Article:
The Door Prize

   I already regretted my promise to Mrs. Saunders, the coordinator of the
annual charity Christmas bazaar.  "Would you donate the door prize this year,
dear?" she persuaded.  "There's nothing like a wonderful door prize to draw
shoppers to a bazaar."
   With only three weeks until Christmas, the uncompleted task hung over my
head like a frost-brittled tree limb.  I wanted to craft something really special,
but now on the eve of the bazaar, as I sat at my kitchen table, inspiration
eluded me.  The next thing I knew, I was crawling in the attic, praying for a
quick dose of creativity.  I grabbed a tabletop evergreen tree and two boxes
of would-be treasures and trudged back to the kitchen.  Perhaps some
holiday music would put me in a festive mood, I thought as I snapped in a
Christmas cassette.
   I rummaged through a box labeled "Old Dolls."  Before long, I was singing
the familiar words: "Joy to the
world. . . ."  I gazed down at the pile of nearly two dozen dolls I'd purchased
years ago at a flea market.  I cradled in my hands a Japanese doll in a royal
blue kimono; a Native American family with a brown felt teepee; a "Miss
Liberty" doll bedecked in red, white and blue; and a quartet of dolls in
Scandinavian attire.
   Suddenly something deep within me suggested: Craft a "Joy to the World"
tree!  One by one, I wired the dolls to the evergreen branches until they
nearly sagged from the weight of them all.  A few of the dolls were in pieces.  
Painstakingly, I re-strung their arms and legs with a pair of tweezers and
some rubber bands.  One black-haired doll with darting eyes and a Spanish
costume was forever falling apart despite my efforts.  As I cupped her in my
hands to re-string her limbs a third time, I felt a kinship with women all over
the world who, just like me, need the spirit of Christmas to put them back
   Just then my friend Betsy walked through the door to check my progress.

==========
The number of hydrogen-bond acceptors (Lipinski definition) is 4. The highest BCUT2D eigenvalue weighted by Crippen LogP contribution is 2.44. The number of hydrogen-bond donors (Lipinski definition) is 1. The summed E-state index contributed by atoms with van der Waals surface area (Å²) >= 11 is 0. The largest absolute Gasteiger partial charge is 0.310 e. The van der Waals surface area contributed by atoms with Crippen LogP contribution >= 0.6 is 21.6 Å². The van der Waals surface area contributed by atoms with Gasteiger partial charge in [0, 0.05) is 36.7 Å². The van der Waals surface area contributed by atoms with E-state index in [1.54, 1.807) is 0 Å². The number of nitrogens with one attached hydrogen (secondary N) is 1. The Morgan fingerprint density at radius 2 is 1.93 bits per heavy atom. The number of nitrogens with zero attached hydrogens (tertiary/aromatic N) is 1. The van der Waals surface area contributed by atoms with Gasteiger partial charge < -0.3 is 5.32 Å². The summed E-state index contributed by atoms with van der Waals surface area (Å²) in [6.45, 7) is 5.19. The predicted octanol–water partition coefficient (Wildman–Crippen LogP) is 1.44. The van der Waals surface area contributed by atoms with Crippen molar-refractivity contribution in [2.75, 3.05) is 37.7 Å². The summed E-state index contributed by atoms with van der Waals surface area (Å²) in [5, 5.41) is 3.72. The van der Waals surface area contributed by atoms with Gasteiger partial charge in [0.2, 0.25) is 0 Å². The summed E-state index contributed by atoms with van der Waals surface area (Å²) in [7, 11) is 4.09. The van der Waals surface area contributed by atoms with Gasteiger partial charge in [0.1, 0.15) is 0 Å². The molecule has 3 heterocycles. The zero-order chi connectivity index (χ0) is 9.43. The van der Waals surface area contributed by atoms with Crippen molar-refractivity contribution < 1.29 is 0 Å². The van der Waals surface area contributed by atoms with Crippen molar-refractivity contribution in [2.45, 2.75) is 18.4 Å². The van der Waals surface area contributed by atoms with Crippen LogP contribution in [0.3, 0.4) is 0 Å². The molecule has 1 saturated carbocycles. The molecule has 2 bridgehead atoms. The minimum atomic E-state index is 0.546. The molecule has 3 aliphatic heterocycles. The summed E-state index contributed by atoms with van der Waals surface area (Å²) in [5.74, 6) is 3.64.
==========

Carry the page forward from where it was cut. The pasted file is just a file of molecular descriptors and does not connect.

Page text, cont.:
Soon we both were full swing into the project.  "How about using some of
these dried flowers?" Betsy suggested, pointing to the bouquet of
cockscombs, baby's breath and sweetheart roses hanging from the kitchen
ceiling beams.  Next we added snippets of ribbon and lace.
   "What are we going to do about that bare spot in the middle?" Betsy asked.
 The two of us combed the house for the crowning touches . . . a small world
globe from my desk, topped with a velvet bow retrieved from the wreath
hanging over my mantel.
   Together we stood back and smiled at our handiwork.  "That's the prettiest
tree I've ever seen," Betsy concluded.  The next morning, I carefully packed
our "Joy to the World" tree in my car.  On impulse, I dashed back into the
house and grabbed an extension cord, a portable tape player and the tape of
"Joy to the World."
   When I arrived at the bazaar, everyone was in the holiday spirit.  A lady
dressed in a cashmere coat tapped me on my shoulder.  "This tree reminds
me of all my travels," she said as she stirred her cider with a cinnamon stick.  
An aproned craftswoman strolled over.  "I'm ordering one of these trees for
my granddaughter in Germany," she announced.  Then the gingerbread
cookies lady joined in.  "I'm going home with this tree."